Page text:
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Chad Atchley, second from left, and senior Clay Atchley, right, transfers from James Bowie High in Texarkana, Texas, have added a new dimension to a Nile C. Kinnick team formerly dependent on its running game.
Chad Atchley, second from left, and senior Clay Atchley, right, transfers from James Bowie High in Texarkana, Texas, have added a new dimension to a Nile C. Kinnick team formerly dependent on its running game. (Dave Ornauer / S&S)

YOKOSUKA NAVAL BASE, Japan — “Beware the ides of March,” from Shakespeare’s “Julius Caesar,” still drapes March 15 in portents of ill tidings.

Senior Clay Atchley won’t need a four-centuries-old drama to remember that. March 15, 2006, was his first — and last — baseball game for the Red Devils in that season.

Atchley, a transfer from Texas, had gone six strong innings in what eventually would be Nile C.Kinnick’s 13-6 loss to the American School In Japan Mustangs.

At the plate, he’d homered and driven in two runs in three at-bats before coming to bat in the seventh inning. He singled, then tried to advance to third base on a hit, running hard and sliding into the bag, which went flying.

But its magnetic base held firm and one of Atchley’s cleats caught onto it — and wrought utter devastation to his right leg. Broken tibia. Dislocated ankle. Strained ligaments. Atchley recalled laying there in pain and thinking, “‘No more baseball, no more football for me.’”

It was a double loss. His father Rick and mother Faye had taken jobs in Yokosuka just a few months earlier. Clay no longer had the familiarity of Texarkana, Texas, where he and his brother Chad had lived most of their lives. Now, sports — another constant — also was out of reach.

“It was discouraging,” Atchley said.

Surgery followed immediately, with screws placed into his leg to hold the bones together. He spent six weeks in a cast, more than four months in rigorous rehabilitation. Today, he’s fully healed. And he and his brother, a sophomore, have formed a receiving tandem that adds a dimension to a Red Devils football offense long known for its running prowess.

The Atchleys have 11 receptions for 226 yards, plus three interceptions for 64 return yards on defense.

“They’ve provided a push for our passing game,” said coach Gary Wilson. “Everything within catching range, they’ve caught. … They have a sense of when they’re open, turning back and looking. They run well after the catch. … And they’re both great blockers, which helps our running game.”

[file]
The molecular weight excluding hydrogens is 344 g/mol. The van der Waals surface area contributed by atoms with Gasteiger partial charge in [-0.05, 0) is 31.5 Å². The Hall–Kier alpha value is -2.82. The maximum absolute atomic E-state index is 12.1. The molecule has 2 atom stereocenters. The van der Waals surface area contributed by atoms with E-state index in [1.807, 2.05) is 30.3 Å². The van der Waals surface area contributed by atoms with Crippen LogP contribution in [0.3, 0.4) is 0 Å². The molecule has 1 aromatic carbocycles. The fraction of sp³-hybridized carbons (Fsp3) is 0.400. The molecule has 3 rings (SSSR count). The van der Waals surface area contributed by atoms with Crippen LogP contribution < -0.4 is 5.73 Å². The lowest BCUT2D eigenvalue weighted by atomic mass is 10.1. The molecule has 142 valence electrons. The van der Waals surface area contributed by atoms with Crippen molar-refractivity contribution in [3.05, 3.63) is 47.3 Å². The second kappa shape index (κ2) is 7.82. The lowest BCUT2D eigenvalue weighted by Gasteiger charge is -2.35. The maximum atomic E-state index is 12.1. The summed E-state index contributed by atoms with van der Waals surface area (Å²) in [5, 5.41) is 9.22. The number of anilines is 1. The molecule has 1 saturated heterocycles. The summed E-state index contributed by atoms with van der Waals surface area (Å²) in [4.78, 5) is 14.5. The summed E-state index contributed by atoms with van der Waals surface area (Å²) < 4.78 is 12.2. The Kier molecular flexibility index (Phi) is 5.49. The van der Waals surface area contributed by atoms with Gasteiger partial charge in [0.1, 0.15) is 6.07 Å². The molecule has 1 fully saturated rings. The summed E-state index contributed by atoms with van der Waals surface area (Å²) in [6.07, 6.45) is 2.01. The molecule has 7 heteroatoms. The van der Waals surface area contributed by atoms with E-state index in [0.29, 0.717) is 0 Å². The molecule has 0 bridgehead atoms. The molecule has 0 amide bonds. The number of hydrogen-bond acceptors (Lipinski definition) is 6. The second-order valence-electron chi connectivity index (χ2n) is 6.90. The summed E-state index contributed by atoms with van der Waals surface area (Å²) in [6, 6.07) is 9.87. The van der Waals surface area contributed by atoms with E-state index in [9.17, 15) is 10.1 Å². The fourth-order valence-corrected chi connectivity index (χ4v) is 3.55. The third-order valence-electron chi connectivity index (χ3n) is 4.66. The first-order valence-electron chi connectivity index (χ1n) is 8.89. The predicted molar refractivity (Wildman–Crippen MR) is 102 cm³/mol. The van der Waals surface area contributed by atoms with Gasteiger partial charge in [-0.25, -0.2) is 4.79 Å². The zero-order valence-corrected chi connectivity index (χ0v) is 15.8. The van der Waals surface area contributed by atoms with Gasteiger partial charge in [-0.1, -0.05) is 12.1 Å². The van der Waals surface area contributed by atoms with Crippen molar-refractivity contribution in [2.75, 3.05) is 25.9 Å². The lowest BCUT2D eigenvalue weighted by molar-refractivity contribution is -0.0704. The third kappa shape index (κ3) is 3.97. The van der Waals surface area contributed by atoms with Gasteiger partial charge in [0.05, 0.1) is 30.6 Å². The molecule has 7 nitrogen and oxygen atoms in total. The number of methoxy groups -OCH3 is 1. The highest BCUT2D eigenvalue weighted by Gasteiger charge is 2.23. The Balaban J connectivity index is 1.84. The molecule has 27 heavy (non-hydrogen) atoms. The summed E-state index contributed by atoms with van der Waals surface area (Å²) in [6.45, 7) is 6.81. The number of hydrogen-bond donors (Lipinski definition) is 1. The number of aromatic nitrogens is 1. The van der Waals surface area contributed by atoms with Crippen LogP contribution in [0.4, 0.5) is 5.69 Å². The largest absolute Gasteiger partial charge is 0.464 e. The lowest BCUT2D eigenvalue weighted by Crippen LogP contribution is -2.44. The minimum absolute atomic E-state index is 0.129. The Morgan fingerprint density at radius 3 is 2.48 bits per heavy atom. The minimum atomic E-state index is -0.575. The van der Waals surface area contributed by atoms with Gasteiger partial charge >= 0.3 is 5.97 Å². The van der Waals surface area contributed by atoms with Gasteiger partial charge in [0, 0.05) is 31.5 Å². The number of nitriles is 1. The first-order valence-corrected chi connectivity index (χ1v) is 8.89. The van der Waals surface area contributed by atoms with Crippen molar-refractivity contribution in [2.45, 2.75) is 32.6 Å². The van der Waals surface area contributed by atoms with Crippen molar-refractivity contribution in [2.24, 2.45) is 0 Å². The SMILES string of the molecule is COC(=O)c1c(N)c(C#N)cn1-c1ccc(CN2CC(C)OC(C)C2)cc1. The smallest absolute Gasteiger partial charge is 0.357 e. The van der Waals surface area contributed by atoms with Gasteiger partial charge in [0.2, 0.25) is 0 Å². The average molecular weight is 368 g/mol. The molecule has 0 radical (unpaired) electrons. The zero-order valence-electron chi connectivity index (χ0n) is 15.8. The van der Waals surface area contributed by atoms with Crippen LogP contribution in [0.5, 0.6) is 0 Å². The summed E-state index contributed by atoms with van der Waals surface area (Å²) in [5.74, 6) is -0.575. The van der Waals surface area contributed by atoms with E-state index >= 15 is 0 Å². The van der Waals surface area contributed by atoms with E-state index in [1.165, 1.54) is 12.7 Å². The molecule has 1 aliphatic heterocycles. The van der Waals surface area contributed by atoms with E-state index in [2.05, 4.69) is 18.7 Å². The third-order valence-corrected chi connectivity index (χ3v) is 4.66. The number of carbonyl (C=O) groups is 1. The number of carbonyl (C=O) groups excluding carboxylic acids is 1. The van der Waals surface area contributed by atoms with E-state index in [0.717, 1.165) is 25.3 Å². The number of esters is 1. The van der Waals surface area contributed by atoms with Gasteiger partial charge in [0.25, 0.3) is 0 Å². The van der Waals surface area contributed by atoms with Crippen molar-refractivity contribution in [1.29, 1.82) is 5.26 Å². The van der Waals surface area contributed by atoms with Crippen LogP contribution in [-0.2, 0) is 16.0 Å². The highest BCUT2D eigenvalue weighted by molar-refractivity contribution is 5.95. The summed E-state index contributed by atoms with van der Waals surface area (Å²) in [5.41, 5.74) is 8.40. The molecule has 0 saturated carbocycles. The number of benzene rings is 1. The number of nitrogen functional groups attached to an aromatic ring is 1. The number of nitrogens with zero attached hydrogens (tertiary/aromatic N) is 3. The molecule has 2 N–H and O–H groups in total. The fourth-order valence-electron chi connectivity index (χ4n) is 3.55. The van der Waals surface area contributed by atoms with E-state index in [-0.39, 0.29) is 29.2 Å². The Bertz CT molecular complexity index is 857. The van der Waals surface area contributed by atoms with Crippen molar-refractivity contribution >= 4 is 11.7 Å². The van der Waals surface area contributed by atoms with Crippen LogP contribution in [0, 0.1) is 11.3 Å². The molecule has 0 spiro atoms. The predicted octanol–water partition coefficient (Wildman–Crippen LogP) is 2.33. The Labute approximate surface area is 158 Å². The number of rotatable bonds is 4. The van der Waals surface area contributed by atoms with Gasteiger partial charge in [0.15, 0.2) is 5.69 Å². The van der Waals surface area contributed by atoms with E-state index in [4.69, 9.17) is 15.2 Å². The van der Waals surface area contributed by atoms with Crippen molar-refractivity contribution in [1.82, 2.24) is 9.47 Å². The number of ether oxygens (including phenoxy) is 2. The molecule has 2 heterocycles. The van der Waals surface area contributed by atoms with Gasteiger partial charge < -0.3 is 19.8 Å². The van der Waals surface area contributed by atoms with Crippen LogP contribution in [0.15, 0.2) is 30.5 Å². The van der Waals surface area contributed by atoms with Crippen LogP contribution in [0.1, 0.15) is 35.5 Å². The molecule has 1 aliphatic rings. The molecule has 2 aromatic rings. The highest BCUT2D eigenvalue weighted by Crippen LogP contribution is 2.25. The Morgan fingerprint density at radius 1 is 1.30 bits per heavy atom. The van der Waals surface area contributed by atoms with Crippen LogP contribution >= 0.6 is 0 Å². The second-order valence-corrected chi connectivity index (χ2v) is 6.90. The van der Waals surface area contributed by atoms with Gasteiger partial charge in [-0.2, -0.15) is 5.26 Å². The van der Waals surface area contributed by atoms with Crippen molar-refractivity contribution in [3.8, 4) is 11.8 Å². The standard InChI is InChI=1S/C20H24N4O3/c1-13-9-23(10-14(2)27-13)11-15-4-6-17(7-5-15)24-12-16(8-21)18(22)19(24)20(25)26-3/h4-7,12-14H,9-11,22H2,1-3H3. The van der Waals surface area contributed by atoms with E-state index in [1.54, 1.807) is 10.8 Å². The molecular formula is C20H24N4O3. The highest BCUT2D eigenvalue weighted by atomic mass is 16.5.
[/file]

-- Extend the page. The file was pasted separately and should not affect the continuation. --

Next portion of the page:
That the Atchleys cut their football teeth in Texas adds yet another element, said outgoing Kinnick coach Matt Martinez. He said Chad “brings experience that most of our guys don’t have” and Clay “brings a stateside varsity mentality at quarterback, free safety, receiver and corner which is sometimes hard for our kids to grasp. They were a great addition to the squad.”

The tandem might not have developed had Clay not been so determined to overcome his ankle injury. “I knew my team needed me and I love the game,” he said. “So, I did everything I could to get back out there as quickly as possible.”

Atchley was one of few experienced players on a Kinnick baseball squad with a new coach, Kyle Siftar, and 14 freshmen on the 18-player roster. He was determined to try to get back on the field before the season ended.

It didn’t happen; Atchley’s doctor did not give him a release until the summer.

He ran and lifted weights over the summer to stay in shape, then showed on Aug. 9 for the first of Kinnick’s two-a-day workouts, determined to win a spot in the lineup and show he could be a valuable contributor.

“I had to prove myself at first,” Atchley said. “But everybody here has been great.”

Kinnick’s only loss was to Yokota, 21-12, on the Sept. 1 season opener. Atchley said he believes the Red Devils can turn things around in the Oct. 13 rematch.

“I’m ready,” he said. “Our team is ready. We have a lot of confidence. We just have to keep it up and try to beat Yokota.”

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